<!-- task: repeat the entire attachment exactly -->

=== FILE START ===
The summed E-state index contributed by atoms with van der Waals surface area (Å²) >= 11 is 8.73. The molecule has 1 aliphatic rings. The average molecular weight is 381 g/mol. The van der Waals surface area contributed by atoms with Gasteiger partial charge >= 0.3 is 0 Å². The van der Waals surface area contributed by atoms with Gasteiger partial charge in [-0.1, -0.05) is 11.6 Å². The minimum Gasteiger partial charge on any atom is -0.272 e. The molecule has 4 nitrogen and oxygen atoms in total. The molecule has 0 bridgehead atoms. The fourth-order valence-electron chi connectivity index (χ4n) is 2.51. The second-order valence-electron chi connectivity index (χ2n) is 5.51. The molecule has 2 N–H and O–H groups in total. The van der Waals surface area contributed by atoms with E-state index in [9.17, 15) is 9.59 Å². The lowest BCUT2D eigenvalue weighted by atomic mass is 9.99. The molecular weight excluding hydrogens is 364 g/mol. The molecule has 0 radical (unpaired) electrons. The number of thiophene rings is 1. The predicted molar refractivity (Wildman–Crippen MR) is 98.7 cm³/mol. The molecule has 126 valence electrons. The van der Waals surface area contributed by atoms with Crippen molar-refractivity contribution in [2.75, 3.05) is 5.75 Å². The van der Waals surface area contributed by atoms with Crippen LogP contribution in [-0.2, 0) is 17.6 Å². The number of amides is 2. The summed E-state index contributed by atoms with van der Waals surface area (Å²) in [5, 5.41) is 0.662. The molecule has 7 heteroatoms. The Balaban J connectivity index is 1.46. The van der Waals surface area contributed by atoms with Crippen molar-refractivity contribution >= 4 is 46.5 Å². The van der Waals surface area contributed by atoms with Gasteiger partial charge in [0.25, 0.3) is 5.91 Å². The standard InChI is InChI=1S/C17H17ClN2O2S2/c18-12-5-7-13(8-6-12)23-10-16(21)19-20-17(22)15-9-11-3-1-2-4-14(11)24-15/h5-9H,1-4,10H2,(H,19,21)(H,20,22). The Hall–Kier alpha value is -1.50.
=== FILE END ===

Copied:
The summed E-state index contributed by atoms with van der Waals surface area (Å²) >= 11 is 8.73. The molecule has 1 aliphatic rings. The average molecular weight is 381 g/mol. The van der Waals surface area contributed by atoms with Gasteiger partial charge >= 0.3 is 0 Å². The van der Waals surface area contributed by atoms with Gasteiger partial charge in [-0.1, -0.05) is 11.6 Å². The minimum Gasteiger partial charge on any atom is -0.272 e. The molecule has 4 nitrogen and oxygen atoms in total. The molecule has 0 bridgehead atoms. The fourth-order valence-electron chi connectivity index (χ4n) is 2.51. The second-order valence-electron chi connectivity index (χ2n) is 5.51. The molecule has 2 N–H and O–H groups in total. The van der Waals surface area contributed by atoms with E-state index in [9.17, 15) is 9.59 Å². The lowest BCUT2D eigenvalue weighted by atomic mass is 9.99. The molecular weight excluding hydrogens is 364 g/mol. The molecule has 0 radical (unpaired) electrons. The number of thiophene rings is 1. The predicted molar refractivity (Wildman–Crippen MR) is 98.7 cm³/mol. The molecule has 126 valence electrons. The van der Waals surface area contributed by atoms with Crippen molar-refractivity contribution in [2.75, 3.05) is 5.75 Å². The van der Waals surface area contributed by atoms with Crippen LogP contribution in [-0.2, 0) is 17.6 Å². The number of amides is 2. The summed E-state index contributed by atoms with van der Waals surface area (Å²) in [5, 5.41) is 0.662. The molecule has 7 heteroatoms. The Balaban J connectivity index is 1.46. The van der Waals surface area contributed by atoms with Crippen molar-refractivity contribution >= 4 is 46.5 Å². The van der Waals surface area contributed by atoms with Gasteiger partial charge in [0.25, 0.3) is 5.91 Å². The standard InChI is InChI=1S/C17H17ClN2O2S2/c18-12-5-7-13(8-6-12)23-10-16(21)19-20-17(22)15-9-11-3-1-2-4-14(11)24-15/h5-9H,1-4,10H2,(H,19,21)(H,20,22). The Hall–Kier alpha value is -1.50.